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New Diesel: Mercedes-Benz

Mercedes-Benz Debuts Diesel Car for U.S.

Mercedes-Benz has unveiled a new diesel-powered car for the U.S. Beginning this spring, the company will market an E320 CDI, a highly fuel-efficient diesel version of its successful E-Class sedan. The new E-Class diesel was displayed during the 2004 North American International Auto Show in Detroit.

The new high-torque diesel engine is quiet and gets impressive fuel mileage, also achieving lower exhaust emissions than previous diesels. The turbocharged 6-cylinder powerplant will feature full electronic fuel injection, considered technically impossible on a diesel until only a few years ago. CDI stands for common rail diesel injection — a term denoting the fuel line loop supplying constant, very high fuel pressure (up to 23,000 psi) to each of the six solenoid injector valves. Relying purely on the heat of highly compressed intake air to ignite the fuel, diesel engines operate without spark plugs or other ignition parts.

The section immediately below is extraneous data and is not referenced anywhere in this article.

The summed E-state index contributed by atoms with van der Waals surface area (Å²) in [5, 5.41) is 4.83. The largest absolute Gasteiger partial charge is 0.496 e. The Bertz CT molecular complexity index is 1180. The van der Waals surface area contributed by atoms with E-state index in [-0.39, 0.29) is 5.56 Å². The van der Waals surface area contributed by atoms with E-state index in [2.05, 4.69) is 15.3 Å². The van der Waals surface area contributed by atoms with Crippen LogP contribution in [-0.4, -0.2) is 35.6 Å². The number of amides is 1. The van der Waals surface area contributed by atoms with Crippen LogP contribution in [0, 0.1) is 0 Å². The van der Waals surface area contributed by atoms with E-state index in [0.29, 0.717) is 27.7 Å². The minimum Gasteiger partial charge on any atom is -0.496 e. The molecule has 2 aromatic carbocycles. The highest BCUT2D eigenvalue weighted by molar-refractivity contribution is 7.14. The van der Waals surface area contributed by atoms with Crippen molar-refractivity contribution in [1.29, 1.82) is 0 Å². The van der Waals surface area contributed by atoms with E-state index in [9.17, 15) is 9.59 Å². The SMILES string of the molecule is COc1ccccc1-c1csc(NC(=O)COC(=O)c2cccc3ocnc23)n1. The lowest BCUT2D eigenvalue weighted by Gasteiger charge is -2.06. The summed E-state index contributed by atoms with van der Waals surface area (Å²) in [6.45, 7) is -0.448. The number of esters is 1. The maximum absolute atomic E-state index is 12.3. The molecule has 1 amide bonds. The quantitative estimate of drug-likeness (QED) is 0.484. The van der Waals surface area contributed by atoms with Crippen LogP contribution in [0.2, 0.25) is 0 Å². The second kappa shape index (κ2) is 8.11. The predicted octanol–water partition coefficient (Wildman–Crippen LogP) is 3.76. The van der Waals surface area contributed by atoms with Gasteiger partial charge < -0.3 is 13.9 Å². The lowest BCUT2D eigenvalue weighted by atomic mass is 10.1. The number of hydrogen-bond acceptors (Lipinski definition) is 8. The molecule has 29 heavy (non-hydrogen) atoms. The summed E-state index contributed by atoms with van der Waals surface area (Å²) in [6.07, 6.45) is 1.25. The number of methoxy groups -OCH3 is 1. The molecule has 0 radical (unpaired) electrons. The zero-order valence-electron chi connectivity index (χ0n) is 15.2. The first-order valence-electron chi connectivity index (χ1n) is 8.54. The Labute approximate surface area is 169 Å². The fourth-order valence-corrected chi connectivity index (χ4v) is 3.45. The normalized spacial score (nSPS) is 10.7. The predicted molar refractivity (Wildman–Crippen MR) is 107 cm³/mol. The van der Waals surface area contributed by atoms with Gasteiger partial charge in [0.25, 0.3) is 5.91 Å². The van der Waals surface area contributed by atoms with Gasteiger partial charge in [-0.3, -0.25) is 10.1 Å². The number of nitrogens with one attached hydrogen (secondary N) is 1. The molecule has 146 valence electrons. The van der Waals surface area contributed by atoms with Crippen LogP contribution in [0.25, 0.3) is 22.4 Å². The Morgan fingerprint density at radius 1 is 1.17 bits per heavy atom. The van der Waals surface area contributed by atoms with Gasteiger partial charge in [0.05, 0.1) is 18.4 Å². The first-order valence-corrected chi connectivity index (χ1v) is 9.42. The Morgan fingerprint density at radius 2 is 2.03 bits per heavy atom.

The leap to electronic fuel injection means that the E320 CDI engine can be cleaner, quieter and more powerful than conventional mechanically injected diesel engines, Mercedes-Benz says. Diesel powerplants inherently produce 30 percent lower carbon dioxide emissions and significantly lower carbon monoxide than gasoline engines, but historically, diesels have produced more oxides of nitrogen and soot or particulates. However, with precise electronic control of fuel delivery, hand in hand with an oxidation catalyst, the E320 CDI can pass current 45-state emissions standards. When low-sulfur diesel fuel becomes available in the U.S. late 2006, Mercedes-Benz engineers are optimistic that the CDI diesel can meet emissions standards in all 50 states.

Mercedes-Benz debuted the world’s first diesel passenger car — the 260D — in 1936, and on a global basis, diesel engines power about 40 percent of Mercedes cars around the world. In the 1980s, more than 75 percent of the Mercedes-Benz cars sold in the U.S. market were diesel powered, but in the 1990s, diesel cars became a smaller and smaller part of the company’s product mix. Mercedes-Benz last offered a diesel car — the E300 Turbodiesel — in 1999.

The latest generation of electronically-injected CDI engines is likely to change consumers’ dated perceptions about diesel engines. With surprisingly good performance, low exhaust emissions and great fuel economy, electronic control of diesel fuel injection even makes it possible to soften the power pulses and help make the diesel nearly as quiet as a gasoline engine, even during idle conditions.

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